Running

What is VO2 Max?

From WikiPedia: VO2 max (also maximal oxygen consumption, maximal oxygen uptake, peak oxygen uptake or maximal aerobic capacity) is the maximum rate of oxygen consumption as measured during incremental exercise, most typically on a motorized treadmill. Maximal oxygen consumption reflects the aerobic physical fitness of the individual, and is an important determinant of their endurance capacity during prolonged, sub-maximal exercise. The name is derived from V – volume, O2 – oxygen, max – maximum.

Over the last couple of years, fitness trackers (e.g. Garmin, Jabra and Fitbit) have started to make use of the VO2 Max formula to measure their users’ fitness levels. Previously only available to athletes in a laboratory setting with specialized equipment, these devices can estimate your VO2 Max close to laboratory results.

In saying all that, it’s not a value I have often checked. Garmin is only able to calculate/estimate it when I wear my heart rate monitor during training sessions, and that is not often. I think I will start wearing it more frequently to provide a wider data-set for analysis.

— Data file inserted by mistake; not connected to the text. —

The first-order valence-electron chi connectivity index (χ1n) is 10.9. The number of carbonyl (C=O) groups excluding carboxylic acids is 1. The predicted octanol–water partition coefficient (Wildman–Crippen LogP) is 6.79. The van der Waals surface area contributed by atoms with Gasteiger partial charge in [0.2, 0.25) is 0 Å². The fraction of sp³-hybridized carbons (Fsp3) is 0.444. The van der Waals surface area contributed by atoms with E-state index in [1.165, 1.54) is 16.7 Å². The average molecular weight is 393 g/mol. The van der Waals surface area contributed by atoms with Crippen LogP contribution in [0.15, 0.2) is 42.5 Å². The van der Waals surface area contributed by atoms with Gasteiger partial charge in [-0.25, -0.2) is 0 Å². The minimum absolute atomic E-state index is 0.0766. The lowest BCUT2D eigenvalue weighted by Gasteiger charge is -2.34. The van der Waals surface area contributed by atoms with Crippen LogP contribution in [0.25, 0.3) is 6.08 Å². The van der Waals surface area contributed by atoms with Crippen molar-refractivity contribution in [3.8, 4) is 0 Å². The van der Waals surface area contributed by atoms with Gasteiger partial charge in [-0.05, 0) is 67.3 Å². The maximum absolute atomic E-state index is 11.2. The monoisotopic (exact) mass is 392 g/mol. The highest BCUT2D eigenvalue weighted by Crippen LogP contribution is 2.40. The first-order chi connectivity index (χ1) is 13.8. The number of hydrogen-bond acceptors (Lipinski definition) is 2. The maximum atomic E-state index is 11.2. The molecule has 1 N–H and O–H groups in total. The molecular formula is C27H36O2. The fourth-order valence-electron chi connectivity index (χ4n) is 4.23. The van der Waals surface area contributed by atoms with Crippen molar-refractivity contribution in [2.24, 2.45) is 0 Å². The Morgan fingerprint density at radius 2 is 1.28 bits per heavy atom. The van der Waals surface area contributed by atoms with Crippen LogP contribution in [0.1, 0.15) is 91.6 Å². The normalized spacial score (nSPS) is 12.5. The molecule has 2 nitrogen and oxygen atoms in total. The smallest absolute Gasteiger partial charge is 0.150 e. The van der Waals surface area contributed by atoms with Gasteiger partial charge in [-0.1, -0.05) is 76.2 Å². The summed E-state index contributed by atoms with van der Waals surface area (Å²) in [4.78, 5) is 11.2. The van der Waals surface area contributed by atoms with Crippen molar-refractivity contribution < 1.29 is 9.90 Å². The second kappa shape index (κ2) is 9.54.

The reason I’m posting about VO2 now, is because I wore my heart rate monitor last week for a run and noticed an improvement in my VO2 score. I pulled up the Garmin app and compared my VO2 scores over the last 12 months. It was really rewarding to see such an improvement.

vo2-graph

And this graph below is always encouraging as well, another year and I should be very close to goal weight. Slow and steady is the way to do it.

weight

 

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